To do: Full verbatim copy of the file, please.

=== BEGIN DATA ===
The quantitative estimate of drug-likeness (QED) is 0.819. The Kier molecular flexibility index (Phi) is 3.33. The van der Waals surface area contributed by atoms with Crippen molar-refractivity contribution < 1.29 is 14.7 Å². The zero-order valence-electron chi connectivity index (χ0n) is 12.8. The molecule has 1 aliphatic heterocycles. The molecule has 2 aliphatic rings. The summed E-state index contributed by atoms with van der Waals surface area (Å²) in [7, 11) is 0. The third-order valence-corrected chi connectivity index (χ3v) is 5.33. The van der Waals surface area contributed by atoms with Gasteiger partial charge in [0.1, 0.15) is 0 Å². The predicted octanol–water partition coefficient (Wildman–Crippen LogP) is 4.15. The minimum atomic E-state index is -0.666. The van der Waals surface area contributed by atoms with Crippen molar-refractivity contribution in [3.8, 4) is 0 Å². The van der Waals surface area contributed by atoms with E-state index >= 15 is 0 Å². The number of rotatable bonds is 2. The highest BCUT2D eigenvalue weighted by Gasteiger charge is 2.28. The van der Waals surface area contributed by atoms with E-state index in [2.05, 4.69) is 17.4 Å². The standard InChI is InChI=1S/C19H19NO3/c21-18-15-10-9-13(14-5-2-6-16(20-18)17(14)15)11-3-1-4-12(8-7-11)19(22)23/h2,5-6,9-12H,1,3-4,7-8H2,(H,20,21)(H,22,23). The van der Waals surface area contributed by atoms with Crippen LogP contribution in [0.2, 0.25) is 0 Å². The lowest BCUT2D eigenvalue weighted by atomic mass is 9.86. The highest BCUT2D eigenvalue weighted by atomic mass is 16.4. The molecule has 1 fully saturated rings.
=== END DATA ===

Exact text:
The quantitative estimate of drug-likeness (QED) is 0.819. The Kier molecular flexibility index (Phi) is 3.33. The van der Waals surface area contributed by atoms with Crippen molar-refractivity contribution < 1.29 is 14.7 Å². The zero-order valence-electron chi connectivity index (χ0n) is 12.8. The molecule has 1 aliphatic heterocycles. The molecule has 2 aliphatic rings. The summed E-state index contributed by atoms with van der Waals surface area (Å²) in [7, 11) is 0. The third-order valence-corrected chi connectivity index (χ3v) is 5.33. The van der Waals surface area contributed by atoms with Gasteiger partial charge in [0.1, 0.15) is 0 Å². The predicted octanol–water partition coefficient (Wildman–Crippen LogP) is 4.15. The minimum atomic E-state index is -0.666. The van der Waals surface area contributed by atoms with Crippen molar-refractivity contribution in [3.8, 4) is 0 Å². The van der Waals surface area contributed by atoms with E-state index >= 15 is 0 Å². The number of rotatable bonds is 2. The highest BCUT2D eigenvalue weighted by Gasteiger charge is 2.28. The van der Waals surface area contributed by atoms with E-state index in [2.05, 4.69) is 17.4 Å². The standard InChI is InChI=1S/C19H19NO3/c21-18-15-10-9-13(14-5-2-6-16(20-18)17(14)15)11-3-1-4-12(8-7-11)19(22)23/h2,5-6,9-12H,1,3-4,7-8H2,(H,20,21)(H,22,23). The van der Waals surface area contributed by atoms with Crippen LogP contribution in [0.2, 0.25) is 0 Å². The lowest BCUT2D eigenvalue weighted by atomic mass is 9.86. The highest BCUT2D eigenvalue weighted by atomic mass is 16.4. The molecule has 1 fully saturated rings.